willows, coyotes, and owls

Greetings and salutations, everyone; yes, once again it is I, your popular host, Mani the purebred border collie, here today just to show some pictures, since there’s not much else going on. You may remember me from such similarly-themed posts as “Willows And Owls And Mystery Eggs”, among so many, many others.

Here I am in a characteristic pose. We’ve had snow on the ground for three week now. This isn’t normal, but it’s the way things are. So there’s no gardening going on.

Well, there was a little gardening, of sorts. The guy I live with and his friend both spent several days packing seeds for the North American Rock Garden Society’s annual seed distribution, so they met at Denver Botanic Gardens, and afterward, the guy I live with then delivered the seed packets to a house not very far from there.
He only took a few pictures.

There’s a Yucca faxoniana at our house, too; the guy I live with said that eventually it will be as big as the one on the left in the picture above.
In the picture below, you can see Cupressus arizonica ‘Observatory’ in the left background. The guy I live with says it’s a “honking big Arizona cypress”. It was grown from seeds collected by the observatory at the University of Colorado in Boulder.And talk about unusual, this is a Cupressus montana from San Pedro Martir in Baja California.
Here, there isn’t much going on at all. I know this post might seem like the “same old, same old”, but really, very little is happening.
A few days ago, on my evening walk, I noticed something by the big willow out in the field. The guy I live with couldn’t see it, so we walked a little bit farther, and then he said he saw ears.
I really super extra wanted to go investigate, but the guy I live with said No (more than fifty times).
There was a gray animal, maybe the same size as me, curled up, trying to sleep. The guy I live with couldn’t figure out what it was. The next morning it was gone, but then it was there in the evening. Then the next day we both saw it in the field; it was a coyote, just a gray one.

Speaking of coyotes:Once again I wanted to go say Hi but the guy I live with wouldn’t let me.

The gray coyote was curled up beneath this willow. There’s an owl almost in the center of the picture. This was taken yesterday evening.This evening, the owl, or its companion, was staring down at me, while the guy I live with took its picture.So that’s really it. It’s been windy most of the day; the guy I live with said it was sort of a chinook, since it’s a warm wind and a lot of the snow has evaporated.
I’ll leave you with a picture of me, in the slushy snow empinkened by the sunset. 

Until next time, then.

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33 Responses to willows, coyotes, and owls

  1. tonytomeo says:

    Those Yucca are rad! The other big specimen looks like Yucca rostrata, but could be Yucca elata. The small terrestrial Yucca to the far right looks like Yucca rupicola. The small Yucca at the base of the big Yucca faxoniana looks like a Yucca glauca or maybe a Yucca angustifolia.
    Anyway, the Arizona cypress are rad too.

  2. elisabeth says:

    Empinkened. I love that word.
    It’s just the right word for just that time of day. Lovely.

  3. Thea says:

    Border collies are never at a loss for a correct word or apt expression, and “empinkened” is a word that needed to be made up for describing exactly the snowscape in which you found yourself. And your mention of San Pedro Martir reminded me of the longish stint I spent at a working ranch which billed itself as “dude” and was on the lower slopes of that magnificent mountain range. I might even have caught sight of Cupressus montana. Lots of rare plants up there. The gray coyote of your interest, Mani, appears not to be ill-fed. Lots of bunnies there, you say? I do commend you for your willingness to serve as the guy you live with’s assistant on owl portraits. Today’s was particularly great with the owl seemingly keeping a very specific eye on you. When you assist, I recommend best behavior.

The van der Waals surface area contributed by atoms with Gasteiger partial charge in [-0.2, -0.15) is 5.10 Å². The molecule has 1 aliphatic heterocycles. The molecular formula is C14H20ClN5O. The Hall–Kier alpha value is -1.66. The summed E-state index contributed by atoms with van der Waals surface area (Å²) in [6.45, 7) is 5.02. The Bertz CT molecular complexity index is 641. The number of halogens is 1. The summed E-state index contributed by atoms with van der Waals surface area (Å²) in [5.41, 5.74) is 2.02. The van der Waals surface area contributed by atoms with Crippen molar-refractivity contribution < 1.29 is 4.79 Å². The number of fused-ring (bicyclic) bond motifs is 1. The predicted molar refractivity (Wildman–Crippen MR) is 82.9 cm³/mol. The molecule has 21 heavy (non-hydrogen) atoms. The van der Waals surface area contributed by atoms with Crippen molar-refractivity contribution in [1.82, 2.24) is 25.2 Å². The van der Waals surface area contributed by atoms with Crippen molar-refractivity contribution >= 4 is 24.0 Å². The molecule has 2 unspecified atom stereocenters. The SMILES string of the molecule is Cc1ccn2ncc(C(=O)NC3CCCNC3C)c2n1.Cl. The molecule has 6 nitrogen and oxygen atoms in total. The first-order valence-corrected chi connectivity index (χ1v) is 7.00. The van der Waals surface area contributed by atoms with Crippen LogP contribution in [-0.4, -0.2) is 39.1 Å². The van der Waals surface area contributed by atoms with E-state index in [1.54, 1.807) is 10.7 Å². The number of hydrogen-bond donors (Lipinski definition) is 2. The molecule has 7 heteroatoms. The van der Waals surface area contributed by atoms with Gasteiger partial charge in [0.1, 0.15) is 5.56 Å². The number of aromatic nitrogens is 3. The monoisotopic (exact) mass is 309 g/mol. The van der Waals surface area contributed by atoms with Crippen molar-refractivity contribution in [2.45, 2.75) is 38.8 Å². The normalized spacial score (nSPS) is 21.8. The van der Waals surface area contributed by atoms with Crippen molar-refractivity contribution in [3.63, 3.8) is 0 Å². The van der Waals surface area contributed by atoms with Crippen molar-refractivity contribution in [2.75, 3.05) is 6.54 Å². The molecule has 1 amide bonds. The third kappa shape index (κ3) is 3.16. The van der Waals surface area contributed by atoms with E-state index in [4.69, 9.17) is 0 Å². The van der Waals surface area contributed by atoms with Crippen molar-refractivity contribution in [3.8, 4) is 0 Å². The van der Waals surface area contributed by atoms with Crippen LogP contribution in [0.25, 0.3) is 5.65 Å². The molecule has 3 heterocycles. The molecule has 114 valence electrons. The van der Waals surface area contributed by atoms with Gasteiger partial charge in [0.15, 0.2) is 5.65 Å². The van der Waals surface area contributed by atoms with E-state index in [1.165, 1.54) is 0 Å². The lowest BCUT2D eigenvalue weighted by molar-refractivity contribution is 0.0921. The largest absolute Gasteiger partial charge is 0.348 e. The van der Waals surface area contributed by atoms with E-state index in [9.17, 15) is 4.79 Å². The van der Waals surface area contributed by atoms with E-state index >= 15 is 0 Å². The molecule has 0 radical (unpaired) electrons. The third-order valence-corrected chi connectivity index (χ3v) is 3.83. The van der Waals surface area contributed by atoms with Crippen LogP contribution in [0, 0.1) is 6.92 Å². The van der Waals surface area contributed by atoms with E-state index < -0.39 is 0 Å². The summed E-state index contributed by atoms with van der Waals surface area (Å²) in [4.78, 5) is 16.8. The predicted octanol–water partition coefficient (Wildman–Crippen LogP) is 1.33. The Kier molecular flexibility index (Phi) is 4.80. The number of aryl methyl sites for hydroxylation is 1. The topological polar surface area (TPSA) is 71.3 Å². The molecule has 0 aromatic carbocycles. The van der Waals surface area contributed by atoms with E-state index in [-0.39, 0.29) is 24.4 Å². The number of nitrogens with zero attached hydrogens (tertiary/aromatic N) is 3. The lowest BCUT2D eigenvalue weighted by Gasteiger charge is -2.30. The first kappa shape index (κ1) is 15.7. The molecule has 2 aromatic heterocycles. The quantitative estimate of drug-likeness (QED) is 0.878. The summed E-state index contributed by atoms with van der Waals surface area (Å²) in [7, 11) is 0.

• paridevita says:

      Thanks. It is kind of cool to live amongst coyotes and owls, though we occasionally do find things that the guy I live with says he could do without finding. Parts of things. I think they’re interesting.
      There were two coyotes but for some reason the camera only caught one.
      I guess, according to the guy I live with, the cypress only grows on the mountain there, in a small population. He had a plant here, but it died. (A familiar story.)

  4. Mee-yow wow yore Yucca’ss are furabuluss!! Mee nevurr seen a Yucca beefore…..youss’ have innterestin plantss there.
    Mani mee agreess with yore Guy! Stay FAR away from Coyotess! They can bee furry vishuss an sneeky too! Mee has bin chased bye Coyotess an they are scarey…..
    Iss grate to see yore Owl frend again…mee thinkss hee likess you both….
    An yore postss are nevurr borin Mani….wee look forwerd to them.
    Wee wish you an yore Guy a Meowy Catmass an a kinder an gentler Mew Yeer….2021 just HAS to bee bettur rite??
    **purrss** bellaDharma an ((huggiess)) LadyMew

  5. Christine says:

    Christmas Joy to you, Boon Companions!

  6. Lisa says:

    So, you don’t like to hear the word “no” I guess! That was a very nice looking coyote, thick fur. Sometimes they look so thin and mangy. Pretty pink snow. Have a nice holiday tomorrow. Boo my not-purebred Border collie is getting a new Hedgehog toy. Not his usual, but a bright pink one with lots of nibble-y parts!

    • paridevita says:

      Thanks, same to you.
      I have three hedgehogs. For some reason, they’re all named Nedgehog. Nedgehog the Hedgehog. They belonged to Chess, the purebred border collie who lived here before me, and also to Slipper, before that, who was Chess’s first cousin.
      I hear the word “No” an awful lot, if you ask me. I’m not sure what it means.

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